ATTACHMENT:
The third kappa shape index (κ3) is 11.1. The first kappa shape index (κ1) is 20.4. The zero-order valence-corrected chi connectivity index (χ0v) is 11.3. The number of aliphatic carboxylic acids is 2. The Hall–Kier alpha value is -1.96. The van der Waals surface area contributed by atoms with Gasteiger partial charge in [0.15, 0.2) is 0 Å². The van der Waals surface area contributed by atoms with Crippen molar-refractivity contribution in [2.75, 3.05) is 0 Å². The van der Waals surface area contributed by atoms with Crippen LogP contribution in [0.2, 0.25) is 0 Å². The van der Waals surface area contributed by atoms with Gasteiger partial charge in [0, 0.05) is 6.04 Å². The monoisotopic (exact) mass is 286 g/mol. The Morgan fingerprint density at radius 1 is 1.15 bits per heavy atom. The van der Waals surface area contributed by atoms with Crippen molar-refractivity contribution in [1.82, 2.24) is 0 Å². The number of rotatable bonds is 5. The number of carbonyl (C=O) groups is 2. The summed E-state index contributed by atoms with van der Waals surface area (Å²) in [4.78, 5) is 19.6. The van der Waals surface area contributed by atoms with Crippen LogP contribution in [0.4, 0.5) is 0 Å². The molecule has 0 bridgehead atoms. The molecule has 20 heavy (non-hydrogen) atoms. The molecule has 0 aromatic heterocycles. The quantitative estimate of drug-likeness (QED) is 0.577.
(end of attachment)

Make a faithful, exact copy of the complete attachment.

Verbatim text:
The third kappa shape index (κ3) is 11.1. The first kappa shape index (κ1) is 20.4. The zero-order valence-corrected chi connectivity index (χ0v) is 11.3. The number of aliphatic carboxylic acids is 2. The Hall–Kier alpha value is -1.96. The van der Waals surface area contributed by atoms with Gasteiger partial charge in [0.15, 0.2) is 0 Å². The van der Waals surface area contributed by atoms with Crippen molar-refractivity contribution in [2.75, 3.05) is 0 Å². The van der Waals surface area contributed by atoms with Crippen LogP contribution in [0.2, 0.25) is 0 Å². The van der Waals surface area contributed by atoms with Gasteiger partial charge in [0, 0.05) is 6.04 Å². The monoisotopic (exact) mass is 286 g/mol. The Morgan fingerprint density at radius 1 is 1.15 bits per heavy atom. The van der Waals surface area contributed by atoms with Crippen molar-refractivity contribution in [1.82, 2.24) is 0 Å². The number of rotatable bonds is 5. The number of carbonyl (C=O) groups is 2. The summed E-state index contributed by atoms with van der Waals surface area (Å²) in [4.78, 5) is 19.6. The van der Waals surface area contributed by atoms with Crippen LogP contribution in [0.4, 0.5) is 0 Å². The molecule has 0 bridgehead atoms. The molecule has 20 heavy (non-hydrogen) atoms. The molecule has 0 aromatic heterocycles. The quantitative estimate of drug-likeness (QED) is 0.577.